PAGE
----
Organic Pasifika
Home of the Pacific Organic and Ethical Trade Community

Welcome to Organic Pasifika - the website of the Organic and Ethical Trade movement of the Pacific Islands.
‘Organic Pasifika’ arose from the belief of our diverse group of stakeholders that our traditional organic farming practices when strengthened, coordinated and shared will meet the changing needs of our region and peoples and carry us forward into the future.

A seed exchange network at BioCalédonia
Tuesday, 01 July 2014 14:47
Farmers who want to adhere to the Pacific Organic Standard have to use organic seeds and plants of appropriate varieties and quality. Biocalédonia recently set up a seed exchange network designed to make it easier to get such seeds. Introduction and explanations:

The Pacific Organic Standard (POS) states that “Operators shall use organic seed and planting material of appropriate varieties and quality. The following exemption will apply until 2013 (this may change depending on difficulties encountered in obtaining organic seeds): if organic seeds, seedlings and planting materials are not commercially available, then conventional seed (not chemically treated), seedlings and planting material may be used. Seeds treated with chemicals shall be used only as a last resort and shall be cleaned of any chemicals before they are brought on to the property.”

Meeting a need

For the moment the selection of organic seeds is extremely limited locally. Such seeds are costly and have disappointing germination rates. This places farmers in a bind. This seed-exchange network pools and preserves local genetic diversity that is adapted to New Caledonia’s soil types and, over the medium term, may help producers offset the import of certain species and varieties.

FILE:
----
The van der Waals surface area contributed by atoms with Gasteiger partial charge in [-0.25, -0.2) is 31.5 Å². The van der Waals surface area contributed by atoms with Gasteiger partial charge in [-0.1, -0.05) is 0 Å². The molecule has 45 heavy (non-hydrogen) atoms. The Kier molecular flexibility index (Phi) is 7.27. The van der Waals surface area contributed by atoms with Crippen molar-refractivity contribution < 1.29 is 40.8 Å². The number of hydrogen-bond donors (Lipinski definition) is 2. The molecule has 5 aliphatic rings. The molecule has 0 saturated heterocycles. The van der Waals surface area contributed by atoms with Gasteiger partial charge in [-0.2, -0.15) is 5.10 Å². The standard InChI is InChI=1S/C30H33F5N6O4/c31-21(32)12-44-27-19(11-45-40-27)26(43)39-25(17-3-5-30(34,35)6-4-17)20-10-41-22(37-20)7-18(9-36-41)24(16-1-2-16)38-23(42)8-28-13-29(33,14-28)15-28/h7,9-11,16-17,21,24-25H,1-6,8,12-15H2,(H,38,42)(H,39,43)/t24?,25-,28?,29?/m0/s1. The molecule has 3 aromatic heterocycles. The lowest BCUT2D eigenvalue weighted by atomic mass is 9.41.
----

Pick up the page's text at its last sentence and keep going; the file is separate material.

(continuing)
Listed below are those plant families that are relatively simple to propagate because they have high self-fertilisation levels.

When plants are self-fertilised the new ones have the same gene pool as the seed-bearing plant.

So, seeds from this type of fertilisation will produce the same plants as the one the seeds were collected from.

-          Crucifers (cabbage, turnip, radish, Chinese cabbage)

-          Umbellifers (parsley, carrot, coriander, celery)

-          Composeae (lettuce, chicory)

-          Solanaceae (tomato, capsicum, eggplant/aubergine)

They are stored away from rodents, the most frequent predators, in a dry spot and at constant temperatures, where possible. Small envelope-type paper bags place in iron boxes is the method the Vavilov Institute in Saint Petersburg has been using for the past 200 years  (among others, Vavilov has the largest collection of tomato varieties, with about 7000 !!!)

It is often noted that seeds produced at the place where they are then planted produce better yields than those brought in from elsewhere. This is linked to ecological suitability, a well-known concept in the world of living organisms.

How the network operates

The process begins with voluntary donations from farmers.

These seeds serve as the basis for exchanges.

The borrower must give back twice that amount at harvest so as to increase the stocks.

In each local group across the entire Territory (Bourail La Foa Moindou; Païta; Noumea; VKPP; Houaïlou; Maré; Lifou) one person is in charge of the metal box in which the seeds are stored.

Through a simple system, every producer who is a member of Biocalédonia can have a list of available seeds. So this promotes production diversity, which is an important concept in organic agriculture.


Pacific Organics is the key contributor to sustaining our cultures and improving farmer livelihoods, communities, people’s health and the environment in the Pacific.

Organic Pasifika arose from the belief that our traditional organic farming practices when strengthened, coordinated and shared will meet the changing needs of our region and peoples and carrying us forward into the future.